June 25 – Happy Birthday Mike Stanley

One of the key reasons the Yankees were not successful reaching the postseason for a dozen seasons after 1981 was their lack of a strong all-around catcher during that time span. From Dickey-to-Berra-to Howard-to-Munson, those Yankee teams that regularly reached fall ball had catchers who could hit well, field well, and lead their pitching staffs. When the Yankees signed Mike Stanley as a free agent before the 1992 season, I thought we had the makings of the next great Yankee receiver. He did well enough offensively in pinstripes but the Yankee front-office ended up replacing him with a better defensive catcher.

Stanley started his Yankee career as a backup for Matt Nokes. He took over as starter in 1993 and had a great offensive season, hitting 26 home runs, driving in 84 and averaging .305. He continued to hit well in 1994 as the Yankees became the best team in the League under Buck Showalter. When the disastrous strike ended that season, it also marked the peaking of the Yankee careers of both Showalter and Stanley. Even though New York made the postseason in 1995, Stanley’s batting average took a 30-point dip and after the Yankees got knocked out of the playoffs by the Mariners in the first round, Yankee fans could feel the Steinbrenner-induced winds of change blowing. Showalter was fired and replaced by Joe Torre. They let Mattingly retire and Stanley was not re-signed. The Yankees traded for Tino Martinez and Joe Girardi instead.

Update: The above post was originally written in 2009. Stanley did rejoin the Yankees during the latter half of the 1997 season. At the time, Yankee GM Bob Watson had been looking for a right-handed bat to replace the one lost when Cecil Fielder broke his thumb just before the All Star break that year. He traded coveted Yankee pitching prospect Tony Armas Jr to the Red Sox to bring Stanley’s opposite field power back for a second go-round in the Bronx. At the time the deal was made, Watson told the press he intended to re-sign the returning player to a longer term deal, but even though Stanley hit .287 in the 28 games he played down the stretch of that ’97 regular season and a .388 on-base-percentage, the Yankees let him walk when the year ended.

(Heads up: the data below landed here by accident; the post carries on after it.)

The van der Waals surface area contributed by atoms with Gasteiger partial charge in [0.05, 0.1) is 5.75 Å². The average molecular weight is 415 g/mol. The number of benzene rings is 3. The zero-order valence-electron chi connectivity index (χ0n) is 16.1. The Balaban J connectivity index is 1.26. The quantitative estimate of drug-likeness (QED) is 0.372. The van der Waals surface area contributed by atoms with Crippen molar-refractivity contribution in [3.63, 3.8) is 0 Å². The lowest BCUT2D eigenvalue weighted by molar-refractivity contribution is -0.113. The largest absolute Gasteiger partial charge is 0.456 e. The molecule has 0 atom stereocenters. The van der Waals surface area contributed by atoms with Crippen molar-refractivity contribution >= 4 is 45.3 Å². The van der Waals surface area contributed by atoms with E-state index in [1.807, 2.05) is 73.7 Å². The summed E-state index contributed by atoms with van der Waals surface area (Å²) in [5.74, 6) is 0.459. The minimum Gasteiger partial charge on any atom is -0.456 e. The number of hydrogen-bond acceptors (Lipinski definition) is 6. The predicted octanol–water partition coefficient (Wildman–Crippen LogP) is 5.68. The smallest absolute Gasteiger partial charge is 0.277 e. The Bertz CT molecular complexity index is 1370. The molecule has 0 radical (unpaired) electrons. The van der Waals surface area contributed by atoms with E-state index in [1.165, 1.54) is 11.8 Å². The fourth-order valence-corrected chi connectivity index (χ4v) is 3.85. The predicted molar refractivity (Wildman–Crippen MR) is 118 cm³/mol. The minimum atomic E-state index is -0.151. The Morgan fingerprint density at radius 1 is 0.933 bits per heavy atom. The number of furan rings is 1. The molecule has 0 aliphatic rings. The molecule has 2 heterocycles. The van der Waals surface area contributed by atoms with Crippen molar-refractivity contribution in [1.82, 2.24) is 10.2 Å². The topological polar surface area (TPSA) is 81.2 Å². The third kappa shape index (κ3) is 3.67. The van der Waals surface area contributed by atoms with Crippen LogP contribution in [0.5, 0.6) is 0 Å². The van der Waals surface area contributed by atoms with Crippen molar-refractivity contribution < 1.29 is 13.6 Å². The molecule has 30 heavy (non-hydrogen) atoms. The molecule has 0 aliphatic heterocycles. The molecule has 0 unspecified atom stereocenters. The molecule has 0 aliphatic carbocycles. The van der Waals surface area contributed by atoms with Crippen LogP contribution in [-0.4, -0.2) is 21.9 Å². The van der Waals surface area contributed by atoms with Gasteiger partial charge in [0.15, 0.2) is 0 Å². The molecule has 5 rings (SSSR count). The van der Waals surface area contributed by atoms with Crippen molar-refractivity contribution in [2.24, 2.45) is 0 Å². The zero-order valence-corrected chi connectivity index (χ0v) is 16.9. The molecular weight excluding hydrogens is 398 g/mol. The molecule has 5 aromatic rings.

During the 1995 season, Stanley became the 13th Yankee in history to homer three times in the same regular season game. Here’s a list of the 20 Bronx Bombers who have accomplished this feat during their pinstriped careers: Tony Lazzeri (1927, ’36) Lou Gehrig (1927, ’29, ’30, ’32*) Babe Ruth (1930) Ben Chapman (1932) Joe DiMaggio (1937) Bill Dickey (1939) Charley Keller (1940) Johnny Mize (1950) Mickey Mantle (1955) Tom Tresh (1965) Bobby Murcer (1970, ’73) Cliff Johnson (1977) Mike Stanley (1995) Paul O’Neill (1995) Darryl Strawberry (1996) Tino Martinez (1997) Tony Clark (2004) Alex Rodriguez (2005) Mark Teixeira (2010) Curtis Granderson (2012)
*Gehrig went on to hit a fourth home run in the 1932 game.

Stanley shares his June 25th birthday with this former Yankee long reliever.

Here are Stanley’s Yankee and career playing stats:

Year Tm G PA AB R H 2B 3B HR RBI SB BB SO BA OBP SLG OPS
1992 NYY 68 207 173 24 43 7 0 8 27 0 33 45 .249 .372 .428 .800
1993 NYY 130 491 423 70 129 17 1 26 84 1 57 85 .305 .389 .534 .923
1994 NYY 82 333 290 54 87 20 0 17 57 0 39 56 .300 .384 .545 .929
1995 NYY 118 470 399 63 107 29 1 18 83 1 57 106 .268 .360 .481 .841
1997 NYY 28 103 87 16 25 8 0 3 12 0 15 22 .287 .388 .483 .871
15 Yrs 1467 4989 4222 625 1138 220 7 187 702 13 652 929 .270 .370 .458 .827
TEX (6 yrs) 452 1164 987 114 248 43 4 16 120 6 147 215 .251 .348 .352 .699
BOS (5 yrs) 459 1703 1425 224 391 76 1 73 254 3 234 293 .274 .381 .483 .864
NYY (5 yrs) 426 1604 1372 227 391 81 2 72 263 2 201 314 .285 .377 .504 .882
OAK (1 yr) 32 113 97 11 26 7 0 4 18 0 14 21 .268 .363 .464 .827
TOR (1 yr) 98 405 341 49 82 13 0 22 47 2 56 86 .240 .353 .472 .825
Provided by Baseball-Reference.com: View Original Table
Generated 6/25/2013.

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